The diagnostic process often involves piecing together many different clues. Providing background information with a submitted image or specimen can greatly assist in the diagnostic process. This form can be printed to include background information when submitting a physical sample to the lab.
In many cases, insects can be identified through digital images. However, in other cases, physical specimens must be inspected under a microscope for an accurate determination. Crushed or damaged specimens are very difficult to identify and many specimens are damaged during shipping if not cared for. In general, specimens should be placed into small vial or other container and padded to protect them. Try not to put specimens on tape, as this can make identification difficult. Instructions for shipping specimens vary slightly with the type of specimen:
Hard-bodied insects such as beetles and true bugs can be placed in a small clean vial or box. Put cotton or tissue paper inside the mailing tube with the specimen to increase its chances of arriving intact.
Soft-bodied insects such as aphids, caterpillars and other worms are best preserved in alcohol. Freezing or placing the insects into very hot water will kill specimens. Specimens should then be preserved in alcohol for shipment. Seventy percent ethanol is best, but rubbing alcohol, or clear cocktail alcohol like gin or vodka will work in a pinch.
Adult moths and mosquitoes have scales on the wings that are needed for identification and need to be kept dry and intact. Carefully place these specimens into a vial or tub. Cushion during transit using cotton or tissue.
Specimens can then be shipped to:
Insect Diagnostic Lab
240 Russell Labs
1630 Linden Drive
Madison, WI 53706
If you suspect that insects have damaged a plant, collect plants that show a range of symptoms. Including healthy plants with your damaged plant sample can help in detecting subtle symptoms. Keep collected plants as fresh as possible. If possible, collect plants immediately before they are to be mailed or brought into the lab. If there will be a delay, keep the plants cool: you can easily keep plants in your refrigerator prior to shipping. Because the sample may have a plant disease, keep foliage from becoming contaminated with soil. Wash roots gently to remove soil unless the sample is to be tested for nematodes or you are submitting a potted plant. In addition, include as much of the following information as you can:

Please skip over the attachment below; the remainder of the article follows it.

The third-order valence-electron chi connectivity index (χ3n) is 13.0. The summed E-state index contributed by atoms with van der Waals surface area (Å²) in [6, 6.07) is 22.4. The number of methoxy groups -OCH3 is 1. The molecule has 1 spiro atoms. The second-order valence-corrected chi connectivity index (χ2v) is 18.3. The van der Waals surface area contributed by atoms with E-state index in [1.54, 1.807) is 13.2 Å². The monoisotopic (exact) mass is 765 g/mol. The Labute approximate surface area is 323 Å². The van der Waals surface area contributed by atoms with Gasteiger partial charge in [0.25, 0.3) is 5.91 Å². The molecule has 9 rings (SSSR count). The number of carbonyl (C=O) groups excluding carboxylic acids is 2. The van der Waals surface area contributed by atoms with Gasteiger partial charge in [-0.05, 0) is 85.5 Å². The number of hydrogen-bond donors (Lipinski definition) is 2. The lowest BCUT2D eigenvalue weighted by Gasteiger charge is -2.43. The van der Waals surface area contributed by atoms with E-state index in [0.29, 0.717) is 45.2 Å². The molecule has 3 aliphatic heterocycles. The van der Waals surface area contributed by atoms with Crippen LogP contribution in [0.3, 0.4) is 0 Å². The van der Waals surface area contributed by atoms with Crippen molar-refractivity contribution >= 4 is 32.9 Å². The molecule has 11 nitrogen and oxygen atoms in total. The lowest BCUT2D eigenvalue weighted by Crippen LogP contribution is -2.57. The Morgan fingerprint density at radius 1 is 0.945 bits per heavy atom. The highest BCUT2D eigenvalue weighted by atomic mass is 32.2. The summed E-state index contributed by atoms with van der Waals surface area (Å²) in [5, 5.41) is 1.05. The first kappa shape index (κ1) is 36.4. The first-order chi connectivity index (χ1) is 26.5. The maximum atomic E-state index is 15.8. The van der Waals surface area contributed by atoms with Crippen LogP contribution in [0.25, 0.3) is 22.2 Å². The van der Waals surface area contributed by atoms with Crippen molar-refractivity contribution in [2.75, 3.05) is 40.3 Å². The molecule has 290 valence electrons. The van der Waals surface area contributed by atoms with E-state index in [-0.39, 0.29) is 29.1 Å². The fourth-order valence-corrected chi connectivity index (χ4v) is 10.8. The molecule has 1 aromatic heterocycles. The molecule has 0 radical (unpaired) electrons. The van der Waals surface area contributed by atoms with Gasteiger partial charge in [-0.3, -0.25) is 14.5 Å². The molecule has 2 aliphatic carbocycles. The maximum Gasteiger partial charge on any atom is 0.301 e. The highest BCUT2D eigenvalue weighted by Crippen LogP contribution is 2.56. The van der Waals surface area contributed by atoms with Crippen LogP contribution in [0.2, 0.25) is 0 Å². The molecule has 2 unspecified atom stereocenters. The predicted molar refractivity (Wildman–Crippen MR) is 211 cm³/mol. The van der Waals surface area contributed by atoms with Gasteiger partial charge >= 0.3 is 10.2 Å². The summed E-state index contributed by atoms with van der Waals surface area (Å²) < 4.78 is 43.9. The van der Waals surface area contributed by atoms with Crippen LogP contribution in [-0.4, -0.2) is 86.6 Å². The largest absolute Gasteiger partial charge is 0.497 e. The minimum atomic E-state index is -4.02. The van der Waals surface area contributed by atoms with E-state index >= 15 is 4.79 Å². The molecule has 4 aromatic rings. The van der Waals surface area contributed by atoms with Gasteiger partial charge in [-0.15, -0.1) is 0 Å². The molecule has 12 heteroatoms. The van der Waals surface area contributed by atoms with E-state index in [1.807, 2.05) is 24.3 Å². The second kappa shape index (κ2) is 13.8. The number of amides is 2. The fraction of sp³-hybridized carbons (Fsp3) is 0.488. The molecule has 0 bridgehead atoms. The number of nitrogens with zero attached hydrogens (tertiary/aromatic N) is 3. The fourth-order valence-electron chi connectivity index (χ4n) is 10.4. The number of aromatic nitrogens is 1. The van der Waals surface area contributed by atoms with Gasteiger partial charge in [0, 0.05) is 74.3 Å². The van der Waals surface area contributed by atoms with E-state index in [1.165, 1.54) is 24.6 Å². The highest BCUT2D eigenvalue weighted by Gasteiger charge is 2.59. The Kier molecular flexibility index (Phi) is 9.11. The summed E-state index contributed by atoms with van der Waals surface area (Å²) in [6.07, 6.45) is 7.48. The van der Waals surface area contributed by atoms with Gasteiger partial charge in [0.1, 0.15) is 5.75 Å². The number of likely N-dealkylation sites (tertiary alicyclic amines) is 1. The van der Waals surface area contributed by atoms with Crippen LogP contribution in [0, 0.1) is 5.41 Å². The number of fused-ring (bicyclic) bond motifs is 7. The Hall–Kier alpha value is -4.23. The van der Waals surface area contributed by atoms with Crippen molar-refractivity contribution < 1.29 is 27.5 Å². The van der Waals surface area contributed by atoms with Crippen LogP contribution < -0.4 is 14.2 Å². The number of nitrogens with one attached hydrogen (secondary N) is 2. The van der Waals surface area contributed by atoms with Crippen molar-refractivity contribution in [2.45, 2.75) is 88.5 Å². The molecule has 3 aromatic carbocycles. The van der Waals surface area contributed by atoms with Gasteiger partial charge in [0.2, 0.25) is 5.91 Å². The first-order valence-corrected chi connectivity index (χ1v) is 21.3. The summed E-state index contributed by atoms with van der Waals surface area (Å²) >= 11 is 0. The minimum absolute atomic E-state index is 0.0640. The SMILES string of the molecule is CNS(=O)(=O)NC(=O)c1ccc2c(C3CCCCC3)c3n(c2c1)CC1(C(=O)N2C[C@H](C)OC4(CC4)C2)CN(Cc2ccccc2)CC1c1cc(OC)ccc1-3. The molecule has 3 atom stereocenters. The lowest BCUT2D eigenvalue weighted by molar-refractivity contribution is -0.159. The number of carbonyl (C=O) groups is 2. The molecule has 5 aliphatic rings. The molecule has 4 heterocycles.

Type of Plant:
Species and variety (if known), approximate age
Any unusual plant size, color or shape changes; severity of the symptoms
weather patterns just prior to the onset of symptoms, soil type, amount of water plant has received, and the amount of sun/shade that the plant receives
Mention any fertilizers or pesticides that you have used, mention pesticides used by your nearby neighbors, if known
Leaves and flowers:
Press leaves flat between alternate layers of moist (not wet) and dry paper towels. Put leaves and toweling between two pieces of cardboard and put into a plastic bag. Zip or tie the bag closed. Punch several holes in the bag to allow for air movement. Place the wrapped leaves in a box. Use packing material to ensure that the sample won’t shift during shipment.
Cut branches into sections. Place the pieces in a plastic bag and place the wrapped material in a box. Use packing material to ensure that the sample doesn’t shift during shipment.
Place branches in a plastic bag and zip or tie the bag closed. Punch several holes in the bag to allow for air movement. Place the pieces in a plastic bag and place the wrapped material in a box. Use packing material to ensure that the sample doesn’t shift during shipment.
Fleshy fruits and vegetables:
Wrap fruits and vegetables in dry newspaper. Placed wrapped specimens in a plastic bag and tie the bag closed. Punch several holes in the bag to allow air movement.